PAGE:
Shackles: usually anchor shackles with screw in pins fitted to 1/2" cable. Used to connect most parts together. They should NEVER be tightened more than finger-tight.
Basket: to form a closed loop around something, such as an overhead support beam , by connecting both ends of a length of steel to a shackle so that the loop does not tighten on the object.
Choker: to form a loop around something that slides tight and grabs under load, basically forming a larks head or "tie-line knot" around the object. Commonly used to attach a spanset to a truss.
Stinger: A length of steel cable used to extend the motor chain to it can reach to the overhead suspension point.
Span-sets: trade name for polyester round-sling. This is a loop of polyester tube enclosing a long bundle of continuous polyester filaments. They are wrapped around the truss load, and they are able to provide a soft, strong support that can lift a truss without crushing the aluminum tubing.
Dead hang: to suspend a load directly below an attachment point.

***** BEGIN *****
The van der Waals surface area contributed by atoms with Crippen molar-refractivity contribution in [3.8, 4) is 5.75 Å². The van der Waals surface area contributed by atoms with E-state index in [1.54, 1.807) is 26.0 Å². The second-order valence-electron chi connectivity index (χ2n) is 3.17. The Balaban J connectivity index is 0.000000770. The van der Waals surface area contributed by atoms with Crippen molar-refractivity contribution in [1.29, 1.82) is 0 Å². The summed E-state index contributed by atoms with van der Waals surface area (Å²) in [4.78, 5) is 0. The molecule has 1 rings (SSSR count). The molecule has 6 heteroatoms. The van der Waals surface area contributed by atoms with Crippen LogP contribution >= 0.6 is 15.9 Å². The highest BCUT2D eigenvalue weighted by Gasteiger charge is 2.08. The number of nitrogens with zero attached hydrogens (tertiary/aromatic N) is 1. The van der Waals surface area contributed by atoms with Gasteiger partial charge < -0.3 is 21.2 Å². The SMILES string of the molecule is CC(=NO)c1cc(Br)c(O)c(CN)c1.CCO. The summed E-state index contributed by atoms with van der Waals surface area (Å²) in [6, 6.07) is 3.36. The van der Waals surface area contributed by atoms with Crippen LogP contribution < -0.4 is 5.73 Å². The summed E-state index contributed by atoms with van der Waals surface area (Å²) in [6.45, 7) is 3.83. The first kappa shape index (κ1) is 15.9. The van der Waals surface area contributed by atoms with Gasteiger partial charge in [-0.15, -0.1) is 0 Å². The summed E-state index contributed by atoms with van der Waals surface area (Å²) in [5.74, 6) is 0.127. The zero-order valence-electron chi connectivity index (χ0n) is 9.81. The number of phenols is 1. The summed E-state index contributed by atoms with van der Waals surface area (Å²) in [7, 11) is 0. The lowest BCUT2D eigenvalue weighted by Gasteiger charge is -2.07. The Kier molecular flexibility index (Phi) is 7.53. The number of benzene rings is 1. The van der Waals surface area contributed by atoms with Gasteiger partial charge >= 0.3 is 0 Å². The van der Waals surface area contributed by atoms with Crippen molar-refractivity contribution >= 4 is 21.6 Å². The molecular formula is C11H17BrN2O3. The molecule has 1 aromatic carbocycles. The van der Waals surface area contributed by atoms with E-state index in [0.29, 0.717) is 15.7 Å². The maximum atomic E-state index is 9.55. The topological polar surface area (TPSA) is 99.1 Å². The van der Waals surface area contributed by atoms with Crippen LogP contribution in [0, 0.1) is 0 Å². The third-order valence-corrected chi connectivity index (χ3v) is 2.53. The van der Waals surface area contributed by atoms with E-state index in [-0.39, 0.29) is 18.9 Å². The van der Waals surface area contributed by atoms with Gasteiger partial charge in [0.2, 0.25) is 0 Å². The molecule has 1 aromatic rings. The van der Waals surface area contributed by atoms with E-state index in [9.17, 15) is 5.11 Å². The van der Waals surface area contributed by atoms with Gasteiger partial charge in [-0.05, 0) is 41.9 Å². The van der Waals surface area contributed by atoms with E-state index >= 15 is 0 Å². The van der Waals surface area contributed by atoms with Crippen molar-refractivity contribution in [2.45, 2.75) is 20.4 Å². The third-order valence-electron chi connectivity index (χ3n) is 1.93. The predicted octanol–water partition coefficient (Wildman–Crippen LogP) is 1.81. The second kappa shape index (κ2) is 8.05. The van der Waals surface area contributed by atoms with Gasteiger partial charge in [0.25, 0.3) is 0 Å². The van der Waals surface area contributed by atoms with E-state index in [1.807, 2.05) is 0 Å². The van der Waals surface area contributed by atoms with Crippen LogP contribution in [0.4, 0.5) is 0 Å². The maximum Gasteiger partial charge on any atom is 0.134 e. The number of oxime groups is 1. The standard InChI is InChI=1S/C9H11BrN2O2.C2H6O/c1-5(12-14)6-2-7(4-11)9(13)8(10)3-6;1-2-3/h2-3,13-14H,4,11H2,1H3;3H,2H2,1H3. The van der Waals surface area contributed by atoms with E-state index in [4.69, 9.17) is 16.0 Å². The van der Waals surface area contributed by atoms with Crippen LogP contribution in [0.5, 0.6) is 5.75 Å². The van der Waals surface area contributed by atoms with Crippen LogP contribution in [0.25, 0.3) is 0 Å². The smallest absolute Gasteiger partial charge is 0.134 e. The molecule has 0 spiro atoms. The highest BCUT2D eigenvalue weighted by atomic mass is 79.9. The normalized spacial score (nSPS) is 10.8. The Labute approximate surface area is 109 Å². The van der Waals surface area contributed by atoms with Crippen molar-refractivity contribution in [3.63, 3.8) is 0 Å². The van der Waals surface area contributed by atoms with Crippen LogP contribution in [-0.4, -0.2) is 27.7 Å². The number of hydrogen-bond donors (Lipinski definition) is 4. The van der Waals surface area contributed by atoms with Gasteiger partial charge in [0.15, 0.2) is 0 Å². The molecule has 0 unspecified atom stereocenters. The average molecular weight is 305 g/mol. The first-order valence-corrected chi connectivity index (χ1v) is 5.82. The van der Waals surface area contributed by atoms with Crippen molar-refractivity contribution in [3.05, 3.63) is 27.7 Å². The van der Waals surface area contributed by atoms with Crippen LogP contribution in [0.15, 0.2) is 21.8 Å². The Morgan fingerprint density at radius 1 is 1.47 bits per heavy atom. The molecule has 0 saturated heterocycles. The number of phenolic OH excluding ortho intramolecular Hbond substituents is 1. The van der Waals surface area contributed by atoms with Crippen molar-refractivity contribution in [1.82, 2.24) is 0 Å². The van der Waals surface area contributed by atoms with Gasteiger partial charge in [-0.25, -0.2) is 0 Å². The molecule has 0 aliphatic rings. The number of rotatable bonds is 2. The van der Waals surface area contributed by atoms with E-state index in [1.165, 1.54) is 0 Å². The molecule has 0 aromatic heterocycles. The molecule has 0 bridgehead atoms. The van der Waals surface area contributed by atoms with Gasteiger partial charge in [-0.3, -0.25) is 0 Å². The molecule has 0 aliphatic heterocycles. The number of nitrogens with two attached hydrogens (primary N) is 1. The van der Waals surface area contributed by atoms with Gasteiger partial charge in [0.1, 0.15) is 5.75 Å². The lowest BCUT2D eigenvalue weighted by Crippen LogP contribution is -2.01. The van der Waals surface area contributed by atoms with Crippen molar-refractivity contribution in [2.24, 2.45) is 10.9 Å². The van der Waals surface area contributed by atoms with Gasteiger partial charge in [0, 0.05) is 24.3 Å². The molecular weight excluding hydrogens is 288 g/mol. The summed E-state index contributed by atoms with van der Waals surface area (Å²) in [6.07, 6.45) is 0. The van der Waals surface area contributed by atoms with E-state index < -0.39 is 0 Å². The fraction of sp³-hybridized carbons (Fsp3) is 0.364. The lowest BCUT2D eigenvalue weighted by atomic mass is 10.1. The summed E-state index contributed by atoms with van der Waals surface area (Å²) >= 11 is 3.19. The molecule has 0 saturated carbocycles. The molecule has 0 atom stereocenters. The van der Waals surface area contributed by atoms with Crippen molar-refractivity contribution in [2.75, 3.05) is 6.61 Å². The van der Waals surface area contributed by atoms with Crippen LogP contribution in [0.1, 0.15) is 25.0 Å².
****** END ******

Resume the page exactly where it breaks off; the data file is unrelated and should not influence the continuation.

Bridle: to suspend a chain motor and its stinger form two points so that it falls somewhere between them.
Rigging rope: This is usually a 5/8" or 1/2" polyester or polypropylene rope with a good hand, long enough to reach to the floor with some length left over. A rope almost twice as long as the ceiling height and a pulley will allow the down-rigger to assist the up-rigger in hauling up the load.
"Wheel": A split-side rescue pulley borrowed from rock climbing, often used by a rigger to help haul up a load. Used with a webbing loop and a carabiner to attach to an overhead structure. The split-side allows the pulley to be placed onto the middle of the rope.
Carabiner: a large snap-link with a spring-loaded gate, which usually also has a way to lock the gate closed. Steel 'beaners are much preferred over aluminum 'beaners, which can fail unexpectedly.
"Pickle": a small controller with an Up contact and a Down contact, usually on a rocker switch, which can operate one motor at a time.
A common load on chain motors is a truss. Working from floor to ceiling, the equipment used would typically be as follows: